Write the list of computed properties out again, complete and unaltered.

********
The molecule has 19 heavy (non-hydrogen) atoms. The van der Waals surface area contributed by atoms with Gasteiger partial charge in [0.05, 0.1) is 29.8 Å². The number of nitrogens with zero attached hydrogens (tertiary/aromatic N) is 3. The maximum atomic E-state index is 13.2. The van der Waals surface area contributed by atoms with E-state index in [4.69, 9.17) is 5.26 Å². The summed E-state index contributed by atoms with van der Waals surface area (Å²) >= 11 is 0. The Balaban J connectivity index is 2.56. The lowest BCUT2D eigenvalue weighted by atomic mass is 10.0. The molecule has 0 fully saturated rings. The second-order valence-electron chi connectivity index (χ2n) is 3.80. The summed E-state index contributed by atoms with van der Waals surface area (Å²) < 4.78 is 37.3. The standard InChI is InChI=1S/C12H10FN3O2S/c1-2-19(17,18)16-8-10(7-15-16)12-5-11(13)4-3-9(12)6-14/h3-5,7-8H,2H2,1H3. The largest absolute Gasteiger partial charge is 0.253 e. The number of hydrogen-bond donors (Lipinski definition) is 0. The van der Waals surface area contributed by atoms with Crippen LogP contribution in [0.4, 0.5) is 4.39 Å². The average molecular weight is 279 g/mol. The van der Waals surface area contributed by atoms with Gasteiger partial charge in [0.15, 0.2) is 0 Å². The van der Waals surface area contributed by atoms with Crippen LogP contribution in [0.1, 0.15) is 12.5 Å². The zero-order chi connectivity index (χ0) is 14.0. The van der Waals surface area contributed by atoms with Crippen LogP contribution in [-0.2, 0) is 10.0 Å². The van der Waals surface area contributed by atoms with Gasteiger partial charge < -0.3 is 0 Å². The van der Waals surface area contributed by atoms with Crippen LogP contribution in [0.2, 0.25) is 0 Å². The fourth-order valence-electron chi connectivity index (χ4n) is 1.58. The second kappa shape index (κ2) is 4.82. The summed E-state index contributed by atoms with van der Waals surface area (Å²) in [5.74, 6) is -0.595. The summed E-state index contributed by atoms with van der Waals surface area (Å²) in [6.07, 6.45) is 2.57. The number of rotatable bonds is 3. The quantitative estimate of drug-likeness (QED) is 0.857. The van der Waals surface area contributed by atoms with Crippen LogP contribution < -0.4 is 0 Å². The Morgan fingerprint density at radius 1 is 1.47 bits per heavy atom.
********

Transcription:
The molecule has 19 heavy (non-hydrogen) atoms. The van der Waals surface area contributed by atoms with Gasteiger partial charge in [0.05, 0.1) is 29.8 Å². The number of nitrogens with zero attached hydrogens (tertiary/aromatic N) is 3. The maximum atomic E-state index is 13.2. The van der Waals surface area contributed by atoms with E-state index in [4.69, 9.17) is 5.26 Å². The summed E-state index contributed by atoms with van der Waals surface area (Å²) >= 11 is 0. The Balaban J connectivity index is 2.56. The lowest BCUT2D eigenvalue weighted by atomic mass is 10.0. The molecule has 0 fully saturated rings. The second-order valence-electron chi connectivity index (χ2n) is 3.80. The summed E-state index contributed by atoms with van der Waals surface area (Å²) < 4.78 is 37.3. The standard InChI is InChI=1S/C12H10FN3O2S/c1-2-19(17,18)16-8-10(7-15-16)12-5-11(13)4-3-9(12)6-14/h3-5,7-8H,2H2,1H3. The largest absolute Gasteiger partial charge is 0.253 e. The number of hydrogen-bond donors (Lipinski definition) is 0. The van der Waals surface area contributed by atoms with Crippen LogP contribution in [0.4, 0.5) is 4.39 Å². The average molecular weight is 279 g/mol. The van der Waals surface area contributed by atoms with Gasteiger partial charge in [0.15, 0.2) is 0 Å². The van der Waals surface area contributed by atoms with Crippen LogP contribution in [0.1, 0.15) is 12.5 Å². The zero-order chi connectivity index (χ0) is 14.0. The van der Waals surface area contributed by atoms with Crippen LogP contribution in [-0.2, 0) is 10.0 Å². The van der Waals surface area contributed by atoms with Gasteiger partial charge < -0.3 is 0 Å². The van der Waals surface area contributed by atoms with Crippen LogP contribution in [0.2, 0.25) is 0 Å². The fourth-order valence-electron chi connectivity index (χ4n) is 1.58. The second kappa shape index (κ2) is 4.82. The summed E-state index contributed by atoms with van der Waals surface area (Å²) in [5.74, 6) is -0.595. The summed E-state index contributed by atoms with van der Waals surface area (Å²) in [6.07, 6.45) is 2.57. The number of rotatable bonds is 3. The quantitative estimate of drug-likeness (QED) is 0.857. The van der Waals surface area contributed by atoms with Crippen LogP contribution < -0.4 is 0 Å². The Morgan fingerprint density at radius 1 is 1.47 bits per heavy atom.